Marco Rubio (R) is running a “Family Dream” campaign and a strong fourth among Republican presidential candidates. Rubio launched one of the most successful and rapidly growing political careers in Florida.
When he was a teenager, he found out his brother-in-law Orlando Cicila, married to his sister Barbara, was an active, big-time cocaine dealer, according the Washington Post.
Cicila was the number two man, the front man, in the Tabraue drug ring. He handled Tabraue’s inventory and sometimes stored it in his home, coordinated shipments, and collected money.
Rubio’s brother-in-law went to trial charged as a central figure in one of the biggest drug cases of Miami’s ‘baroque cocaine-cowboys era:”
“It was a very large operation. Planes from Colombia were coming into the Bahamas and the Keys, landing at small airports, dropping drugs into the Everglades.”
Rubio was born in the U.S. and, as a small child, he found Cuban-born Cicilia and his father assembling a bicycle for his Christmas present. Rubio, now 44, wrote in his memoir:
“You would have thought I’d walked in on two burglars.”
The Cicilia and Rubio families are closely knit personally and emotionally, and that has led to financial and political dealings, unfortunately.
Cicilia and Barbara currently live in Rubio’s childhood home with Rubio’s mother and shares ownership with her.
Rubio-affiliated PACs and his campaigns, including his presidential operation, have paid more than $130,000 to his nephews over the past decade, primarily to Cicilia’s son’s video and consulting companies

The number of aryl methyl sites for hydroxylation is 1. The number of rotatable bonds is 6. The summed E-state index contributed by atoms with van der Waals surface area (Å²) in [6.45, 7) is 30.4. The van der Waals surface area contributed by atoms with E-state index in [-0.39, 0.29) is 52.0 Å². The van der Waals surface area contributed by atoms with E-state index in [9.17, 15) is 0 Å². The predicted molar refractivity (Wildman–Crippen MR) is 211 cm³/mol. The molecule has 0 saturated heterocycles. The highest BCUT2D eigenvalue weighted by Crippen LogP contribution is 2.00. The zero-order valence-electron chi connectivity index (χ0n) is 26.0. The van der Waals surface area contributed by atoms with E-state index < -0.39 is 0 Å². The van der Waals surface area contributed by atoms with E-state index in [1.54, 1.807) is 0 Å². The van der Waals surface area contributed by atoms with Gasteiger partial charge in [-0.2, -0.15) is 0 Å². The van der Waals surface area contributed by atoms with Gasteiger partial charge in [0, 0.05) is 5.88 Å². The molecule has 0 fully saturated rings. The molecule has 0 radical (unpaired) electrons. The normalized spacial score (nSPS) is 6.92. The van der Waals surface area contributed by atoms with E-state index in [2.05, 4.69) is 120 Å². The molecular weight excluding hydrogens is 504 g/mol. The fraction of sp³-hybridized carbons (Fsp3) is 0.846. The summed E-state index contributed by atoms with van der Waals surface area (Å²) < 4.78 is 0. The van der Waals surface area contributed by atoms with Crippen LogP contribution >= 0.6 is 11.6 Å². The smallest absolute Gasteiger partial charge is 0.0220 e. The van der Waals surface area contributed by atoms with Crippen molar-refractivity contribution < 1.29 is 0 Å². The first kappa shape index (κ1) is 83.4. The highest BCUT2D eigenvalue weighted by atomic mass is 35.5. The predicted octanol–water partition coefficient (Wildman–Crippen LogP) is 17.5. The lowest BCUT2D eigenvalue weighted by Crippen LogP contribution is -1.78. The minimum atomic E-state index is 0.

The Washington Post asked if Cicilia helped Rubio or his family financially, and did Rubio help attain an early prison release? Rubio spokesman Todd Harris responded by email, and the Washington Post speaks to that communication:
“Rubio did not help Cicilia win early release. Harris did not address the financial support question.”
Rubio has said his first job was building animal cages for Cicilia meant for the Tabraue kingpin’s exotic animal business. Then Rubio worked for Cicilia washing Samoyed dogs in the very house that would soon be under surveillance by federal agents.
Sam Rabin, prosecutor in charge of a drug-homicide task force said:
“There were shootings at intersections. There were shootings in swimming pools. There were bodies everywhere. It was the Wild West.”
Cicilia received 35 years, and the jury found him responsible for $15 million in drug sales. The money has never been found.